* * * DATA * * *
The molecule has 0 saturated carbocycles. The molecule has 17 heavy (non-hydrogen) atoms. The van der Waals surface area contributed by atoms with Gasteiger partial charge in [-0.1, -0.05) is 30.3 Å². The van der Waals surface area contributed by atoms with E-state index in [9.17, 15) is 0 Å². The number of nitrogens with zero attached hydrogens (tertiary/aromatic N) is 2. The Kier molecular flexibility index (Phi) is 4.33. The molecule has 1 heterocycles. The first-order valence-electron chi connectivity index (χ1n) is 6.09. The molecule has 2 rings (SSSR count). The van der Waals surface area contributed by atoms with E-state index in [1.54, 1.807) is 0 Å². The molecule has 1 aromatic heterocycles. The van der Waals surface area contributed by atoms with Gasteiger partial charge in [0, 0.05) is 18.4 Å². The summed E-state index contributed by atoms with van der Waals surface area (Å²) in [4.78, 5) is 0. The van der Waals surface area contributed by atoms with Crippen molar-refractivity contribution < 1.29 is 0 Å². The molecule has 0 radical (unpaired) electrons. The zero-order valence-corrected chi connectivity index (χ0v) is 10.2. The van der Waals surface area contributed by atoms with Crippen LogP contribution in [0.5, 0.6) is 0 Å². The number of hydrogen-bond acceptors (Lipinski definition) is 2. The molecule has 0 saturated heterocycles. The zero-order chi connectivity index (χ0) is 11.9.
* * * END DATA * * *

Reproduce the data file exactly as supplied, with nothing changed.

The molecule has 0 saturated carbocycles. The molecule has 17 heavy (non-hydrogen) atoms. The van der Waals surface area contributed by atoms with Gasteiger partial charge in [-0.1, -0.05) is 30.3 Å². The van der Waals surface area contributed by atoms with E-state index in [9.17, 15) is 0 Å². The number of nitrogens with zero attached hydrogens (tertiary/aromatic N) is 2. The Kier molecular flexibility index (Phi) is 4.33. The molecule has 1 heterocycles. The first-order valence-electron chi connectivity index (χ1n) is 6.09. The molecule has 2 rings (SSSR count). The van der Waals surface area contributed by atoms with E-state index in [1.54, 1.807) is 0 Å². The molecule has 1 aromatic heterocycles. The van der Waals surface area contributed by atoms with Gasteiger partial charge in [0, 0.05) is 18.4 Å². The summed E-state index contributed by atoms with van der Waals surface area (Å²) in [4.78, 5) is 0. The van der Waals surface area contributed by atoms with Crippen molar-refractivity contribution < 1.29 is 0 Å². The molecule has 0 radical (unpaired) electrons. The zero-order valence-corrected chi connectivity index (χ0v) is 10.2. The van der Waals surface area contributed by atoms with Crippen LogP contribution in [0.5, 0.6) is 0 Å². The number of hydrogen-bond acceptors (Lipinski definition) is 2. The molecule has 0 saturated heterocycles. The zero-order chi connectivity index (χ0) is 11.9.